Every day, you hear more about how we’re closer to understanding how COVID-19 ravages the body. That’s partly because the more days that pass, the longer certain people remain damaged by the virus. Of COVID-19 patients who have required hospitalization, 45 percent will need ongoing medical care, 4 percent will require inpatient rehabilitation, and 1 percent will permanently require acute care, according to the UK National Health Service. Here are eight possible long-term health problems you can have as a result of COVID-19.
Experts suspect that pulmonary fibrosis, a lung disease that occurs when lung tissue becomes damaged and scarred, may occur in patients suffering from severe COVID-19 infections as a result of acute respiratory distress syndrome (ARDS). Currently, there isn’t enough evidence to conclusively make the connection.
However, the condition is characterized by “declining lung function, increasing extent of fibrosis on CT, worsening symptoms and quality of life, and early mortality,” according to a paper published in The Lancet, and “arises, with varying degrees of frequency, in the context of a number of conditions including IPF, hypersensitivity pneumonitis, autoimmune disease, and drug-induced interstitial lung disease.”
Due to the tendency of COVID-19 to cause blood clotting, some people—even young and middle-aged adults—are experiencing strokes. While it isn’t clear what long-term damage these virus-related strokes will cause, experts suspect long-term minor brain damage is possible.
Though doctors aren’t exactly sure why, some COVID patients are experiencing heart damage. One small study published March 27 in JAMA Cardiology found that over one-fifth of patients developed heart damage as a result of COVID-19 in Wuhan, China. Health experts believe it may have to do reduced oxygen as well as inflammation of the heart muscle.
A separate review published in JAMA Cardiology by the University of Texas Health Science Center found that some survivors of the virus suffered lingering cardiac damage. Those who had existing cardiovascular problems experienced more damage, which increased their risk for heart attack and stroke.
Small blood clots in the brain as a result of the virus can go undetected, and can be responsible for a type of dementia known as vascular dementia, which occurs over time. “We know that if someone has a stroke, it approximately doubles their risk of getting dementia later in life,” Dr. Marion Buckwalter, associate professor of neurology and neurosurgery at Stanford University, told CNN. “[Our research group] discovered that people who had a more vigorous immune response by day two after stroke were more likely to have cognitive decline in the first year after stroke.”
Another potential long-term health issue that can be caused by COVID induced blood clots is pulmonary embolism. “A majority of venous blood clot forms in legs that locally may present itself as swelling of foot and leg (usually on one side). The blood clots in the leg may move and travel to the lungs causing pulmonary embolism that can be a fatal condition,” explains Hamid Mojibian, MD, a Yale Medicine interventional radiologist specializing in image-guided cardiac procedures.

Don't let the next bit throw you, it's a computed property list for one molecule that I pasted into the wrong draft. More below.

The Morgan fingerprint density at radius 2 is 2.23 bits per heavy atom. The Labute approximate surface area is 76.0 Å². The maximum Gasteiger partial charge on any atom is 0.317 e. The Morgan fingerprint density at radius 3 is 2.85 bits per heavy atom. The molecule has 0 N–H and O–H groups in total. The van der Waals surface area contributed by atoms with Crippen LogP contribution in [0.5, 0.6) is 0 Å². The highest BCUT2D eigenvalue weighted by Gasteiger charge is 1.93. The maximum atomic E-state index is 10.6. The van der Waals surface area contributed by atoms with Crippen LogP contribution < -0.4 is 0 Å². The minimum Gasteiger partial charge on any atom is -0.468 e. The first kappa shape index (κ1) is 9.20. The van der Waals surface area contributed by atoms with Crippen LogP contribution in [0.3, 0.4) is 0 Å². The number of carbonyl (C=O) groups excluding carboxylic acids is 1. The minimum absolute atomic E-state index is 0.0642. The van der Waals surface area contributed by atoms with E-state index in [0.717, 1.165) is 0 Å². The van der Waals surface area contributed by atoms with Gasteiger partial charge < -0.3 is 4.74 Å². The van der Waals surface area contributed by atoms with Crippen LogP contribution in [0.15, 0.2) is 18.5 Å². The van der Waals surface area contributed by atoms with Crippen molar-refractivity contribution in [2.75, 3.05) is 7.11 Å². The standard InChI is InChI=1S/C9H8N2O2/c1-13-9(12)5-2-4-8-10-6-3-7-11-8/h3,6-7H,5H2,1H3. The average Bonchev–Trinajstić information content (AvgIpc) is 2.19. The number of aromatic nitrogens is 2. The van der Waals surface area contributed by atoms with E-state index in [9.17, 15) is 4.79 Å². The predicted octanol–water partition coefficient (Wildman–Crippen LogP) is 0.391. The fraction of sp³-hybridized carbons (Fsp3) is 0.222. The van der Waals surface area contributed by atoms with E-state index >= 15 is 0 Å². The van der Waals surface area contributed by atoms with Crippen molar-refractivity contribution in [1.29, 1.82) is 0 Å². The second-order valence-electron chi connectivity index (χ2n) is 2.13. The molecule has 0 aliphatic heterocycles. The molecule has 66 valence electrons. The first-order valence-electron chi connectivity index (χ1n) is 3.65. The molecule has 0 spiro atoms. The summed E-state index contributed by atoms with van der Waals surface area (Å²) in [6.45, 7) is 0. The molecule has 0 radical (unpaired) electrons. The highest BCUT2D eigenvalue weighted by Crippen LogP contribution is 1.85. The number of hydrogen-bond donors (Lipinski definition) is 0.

He explains that COVID patients have a higher risk of forming arterial blood clots that can be extremely dangerous. “There have been reports of clots in the aorta, renal arteries (causes renal infarction), legs (causing black foot and gangrene), and the most devastating of all in the brain blood vessels causing a stroke.”
Some patients have been experiencing kidney failure, with their blood clots even clogging dialysis machines. While kidney injuries aren’t necessarily a death sentence, they can be permanent and require someone to undergo dialysis for the remainder of their life.
Broadway star Nick Cordero was forced to have his leg amputated as a result of blood clots due to a severe COVID-19 infection. The actor suffered a condition known as deep vein thrombosis, which occurs when blood clots form in a limb.
A new study courtesy of Yale School of Public Health published in the journal Proceedings of the National Academy of Sciences has found that there may be lasting mental health damage as a result of COVID-19—for at least up to 12 years post pandemic—similar or even greater to what we have seen in previous disasters like Hurricane Katrina. Traumatic experiences similar to Katrina victims include bereavement, lack of access to medical care and scarcity of medications, while additional hardships of the virus include “widespread death and sickness, as well as job loss and severe economic hardship for many.”
“The current pandemic has placed people under an enormous amount of stress leading to symptoms including anxiety, exhaustion, frustration, irritability, low energy, anhedonia (reduced capacity to experience pleasure), insomnia, nightmares, intrusive thoughts about COVID, and guilt,” John Krystal, MD, chair of the Department of Psychiatry at Yale Medicine and Yale School of Medicine, tells Eat This, Not That! Health.
He explains that some people will experience stress related to their role in the healthcare workplace, while others will experience stress predominantly related to the tensions between their work life and their home life, particularly in the context of childcare or eldercare issues. For most people these symptoms constitute a temporary stress state that will resolve by itself once life returns to normal. However, “For others, persisting symptoms may reflect feelings of burnout or signs of depression or posttraumatic stress disorder.”
As for yourself: To get through this pandemic at your healthiest, don’t miss these Things You Should Never Do During the Coronavirus Pandemic.